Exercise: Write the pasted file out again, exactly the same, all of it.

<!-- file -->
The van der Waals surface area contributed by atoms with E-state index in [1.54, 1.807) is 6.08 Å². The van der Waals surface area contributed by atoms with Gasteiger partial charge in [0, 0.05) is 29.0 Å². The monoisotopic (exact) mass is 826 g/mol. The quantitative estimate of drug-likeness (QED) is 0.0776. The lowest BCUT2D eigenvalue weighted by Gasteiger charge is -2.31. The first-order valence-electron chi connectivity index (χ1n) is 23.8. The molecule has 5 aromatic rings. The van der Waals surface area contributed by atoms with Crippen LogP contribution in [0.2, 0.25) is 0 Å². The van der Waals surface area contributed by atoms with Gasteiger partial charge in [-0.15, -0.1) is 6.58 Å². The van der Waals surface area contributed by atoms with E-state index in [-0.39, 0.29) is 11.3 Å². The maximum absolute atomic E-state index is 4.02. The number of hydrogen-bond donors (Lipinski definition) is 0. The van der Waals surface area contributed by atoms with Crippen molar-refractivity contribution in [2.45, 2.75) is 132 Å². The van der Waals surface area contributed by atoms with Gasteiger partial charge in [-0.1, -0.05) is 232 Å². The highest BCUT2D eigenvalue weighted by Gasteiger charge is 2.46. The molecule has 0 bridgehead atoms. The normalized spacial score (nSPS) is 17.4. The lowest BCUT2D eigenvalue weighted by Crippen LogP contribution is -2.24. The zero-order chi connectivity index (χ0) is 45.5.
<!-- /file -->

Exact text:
The van der Waals surface area contributed by atoms with E-state index in [1.54, 1.807) is 6.08 Å². The van der Waals surface area contributed by atoms with Gasteiger partial charge in [0, 0.05) is 29.0 Å². The monoisotopic (exact) mass is 826 g/mol. The quantitative estimate of drug-likeness (QED) is 0.0776. The lowest BCUT2D eigenvalue weighted by Gasteiger charge is -2.31. The first-order valence-electron chi connectivity index (χ1n) is 23.8. The molecule has 5 aromatic rings. The van der Waals surface area contributed by atoms with Crippen LogP contribution in [0.2, 0.25) is 0 Å². The van der Waals surface area contributed by atoms with Gasteiger partial charge in [-0.15, -0.1) is 6.58 Å². The van der Waals surface area contributed by atoms with E-state index in [-0.39, 0.29) is 11.3 Å². The maximum absolute atomic E-state index is 4.02. The number of hydrogen-bond donors (Lipinski definition) is 0. The van der Waals surface area contributed by atoms with Crippen molar-refractivity contribution in [2.45, 2.75) is 132 Å². The van der Waals surface area contributed by atoms with Gasteiger partial charge in [-0.1, -0.05) is 232 Å². The highest BCUT2D eigenvalue weighted by Gasteiger charge is 2.46. The molecule has 0 bridgehead atoms. The normalized spacial score (nSPS) is 17.4. The lowest BCUT2D eigenvalue weighted by Crippen LogP contribution is -2.24. The zero-order chi connectivity index (χ0) is 45.5.